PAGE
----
The True Test of Character

Posted on June 22, 2010


What do you value? What are your core values?

When we hear these questions, many of us state what we think will sound good to others. “I’m honest. I’m trustworthy. I’m dependable. I’m loyal. I’m a hard worker.”

But the true test of one’s character is not based on words. What you truly value can be quickly discerned by your actions.

“I have high self-esteem,” says the woman who continues to date the man who treats her like crap. “I’m a good friend,” states another, who was too busy to visit her sick friend in the hospital. “I believe my family should come before anything else,” says the woman who stays late at work every week and misses her kids’ soccer games.

The true test of one’s character comes from one’s actions. And it is absolutely necessary that you figure out what your core values are before you get seriously involved with anyone. The sharing of core values is essential to making a relationship work.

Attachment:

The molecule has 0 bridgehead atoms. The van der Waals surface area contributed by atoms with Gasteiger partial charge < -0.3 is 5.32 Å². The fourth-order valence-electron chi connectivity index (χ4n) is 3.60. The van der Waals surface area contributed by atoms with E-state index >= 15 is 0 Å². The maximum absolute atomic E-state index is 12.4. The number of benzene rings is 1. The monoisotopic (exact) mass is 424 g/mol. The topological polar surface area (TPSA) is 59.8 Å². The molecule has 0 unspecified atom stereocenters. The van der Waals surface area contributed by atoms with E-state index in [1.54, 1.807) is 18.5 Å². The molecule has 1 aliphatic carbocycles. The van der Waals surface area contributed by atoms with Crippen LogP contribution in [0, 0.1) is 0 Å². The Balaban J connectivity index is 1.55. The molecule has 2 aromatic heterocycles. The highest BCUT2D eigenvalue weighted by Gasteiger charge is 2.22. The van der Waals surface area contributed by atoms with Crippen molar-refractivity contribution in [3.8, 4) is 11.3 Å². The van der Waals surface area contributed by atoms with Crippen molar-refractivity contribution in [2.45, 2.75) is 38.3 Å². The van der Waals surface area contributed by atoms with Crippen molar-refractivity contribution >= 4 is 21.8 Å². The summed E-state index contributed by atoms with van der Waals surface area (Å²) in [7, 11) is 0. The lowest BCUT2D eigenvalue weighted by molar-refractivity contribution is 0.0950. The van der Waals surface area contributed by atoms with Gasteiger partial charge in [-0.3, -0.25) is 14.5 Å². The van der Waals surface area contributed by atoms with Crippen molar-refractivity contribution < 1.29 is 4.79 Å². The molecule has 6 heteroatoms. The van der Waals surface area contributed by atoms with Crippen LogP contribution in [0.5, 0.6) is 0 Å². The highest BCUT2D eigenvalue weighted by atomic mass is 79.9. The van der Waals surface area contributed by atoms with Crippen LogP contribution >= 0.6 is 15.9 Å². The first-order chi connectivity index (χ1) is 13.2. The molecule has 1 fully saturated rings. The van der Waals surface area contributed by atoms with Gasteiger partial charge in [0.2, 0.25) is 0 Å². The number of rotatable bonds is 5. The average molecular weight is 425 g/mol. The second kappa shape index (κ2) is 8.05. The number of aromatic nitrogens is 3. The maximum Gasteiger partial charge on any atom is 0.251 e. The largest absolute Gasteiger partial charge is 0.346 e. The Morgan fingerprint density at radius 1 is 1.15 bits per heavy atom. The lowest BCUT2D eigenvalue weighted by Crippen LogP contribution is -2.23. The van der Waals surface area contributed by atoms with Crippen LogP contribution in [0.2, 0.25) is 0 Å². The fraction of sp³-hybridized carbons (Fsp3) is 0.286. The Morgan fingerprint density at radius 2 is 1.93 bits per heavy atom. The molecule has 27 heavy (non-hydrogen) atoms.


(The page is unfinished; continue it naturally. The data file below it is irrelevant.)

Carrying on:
You’ve probably already heard that you should make a list of what you’re looking for in a potential partner. I see these all the time, lists of superficial traits and characteristics that a woman thinks will make her happy. Yes, a 6′ 2″ blond man with blue eyes who has a great sense of humor may seem like your dream man. But if he doesn’t share your values, you’ll have a difficult time being with him in the long run.

So take a deep and long look at yourself and your actions. They reflect your core values. If you’re not happy with what you find, you can always change. I may tell you that I’m very responsible with my time. But the truth is, a lot of times I’m late. Until I start consistently arriving to places on time, the truth is I’m not good with time management.

It’s important to take a good, realistic look at the men you’re dating. Watch their actions. These are what speak volumes about one’s character.  If he talks about how dependable he is, and then doesn’t call or show up when he says he will, he’s not dependable. If he tells you he’s a kind person, but is rude to the waitress, then he’s not really kind. If he says he’s a devoted father to his kids, but he doesn’t make time to see them, he’s not the loving father he wants you to think he is.

Emerson was right. What you and others do speaks much louder than what could ever be said.

Posted in: Relationships